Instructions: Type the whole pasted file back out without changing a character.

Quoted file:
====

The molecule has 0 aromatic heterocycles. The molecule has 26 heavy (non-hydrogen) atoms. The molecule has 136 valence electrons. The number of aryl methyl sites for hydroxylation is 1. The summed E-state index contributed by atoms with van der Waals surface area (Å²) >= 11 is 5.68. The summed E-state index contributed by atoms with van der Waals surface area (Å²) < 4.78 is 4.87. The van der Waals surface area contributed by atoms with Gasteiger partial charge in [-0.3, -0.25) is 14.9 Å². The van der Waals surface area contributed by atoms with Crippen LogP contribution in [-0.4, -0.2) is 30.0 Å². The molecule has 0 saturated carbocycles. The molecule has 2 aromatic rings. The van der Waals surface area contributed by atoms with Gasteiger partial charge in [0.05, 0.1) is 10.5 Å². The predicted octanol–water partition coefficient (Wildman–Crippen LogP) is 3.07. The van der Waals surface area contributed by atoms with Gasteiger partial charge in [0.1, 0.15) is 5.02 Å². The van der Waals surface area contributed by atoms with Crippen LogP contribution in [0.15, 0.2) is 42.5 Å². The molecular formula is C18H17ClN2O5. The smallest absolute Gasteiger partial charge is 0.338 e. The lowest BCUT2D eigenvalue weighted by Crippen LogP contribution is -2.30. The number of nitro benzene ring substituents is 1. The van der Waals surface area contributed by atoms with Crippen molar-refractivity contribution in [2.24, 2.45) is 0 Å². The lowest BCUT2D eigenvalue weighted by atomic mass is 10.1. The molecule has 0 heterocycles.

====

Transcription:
The molecule has 0 aromatic heterocycles. The molecule has 26 heavy (non-hydrogen) atoms. The molecule has 136 valence electrons. The number of aryl methyl sites for hydroxylation is 1. The summed E-state index contributed by atoms with van der Waals surface area (Å²) >= 11 is 5.68. The summed E-state index contributed by atoms with van der Waals surface area (Å²) < 4.78 is 4.87. The van der Waals surface area contributed by atoms with Gasteiger partial charge in [-0.3, -0.25) is 14.9 Å². The van der Waals surface area contributed by atoms with Crippen LogP contribution in [-0.4, -0.2) is 30.0 Å². The molecule has 0 saturated carbocycles. The molecule has 2 aromatic rings. The van der Waals surface area contributed by atoms with Gasteiger partial charge in [0.05, 0.1) is 10.5 Å². The predicted octanol–water partition coefficient (Wildman–Crippen LogP) is 3.07. The van der Waals surface area contributed by atoms with Gasteiger partial charge in [0.1, 0.15) is 5.02 Å². The van der Waals surface area contributed by atoms with Crippen LogP contribution in [0.15, 0.2) is 42.5 Å². The molecular formula is C18H17ClN2O5. The smallest absolute Gasteiger partial charge is 0.338 e. The lowest BCUT2D eigenvalue weighted by Crippen LogP contribution is -2.30. The number of nitro benzene ring substituents is 1. The van der Waals surface area contributed by atoms with Crippen molar-refractivity contribution in [2.24, 2.45) is 0 Å². The lowest BCUT2D eigenvalue weighted by atomic mass is 10.1. The molecule has 0 heterocycles.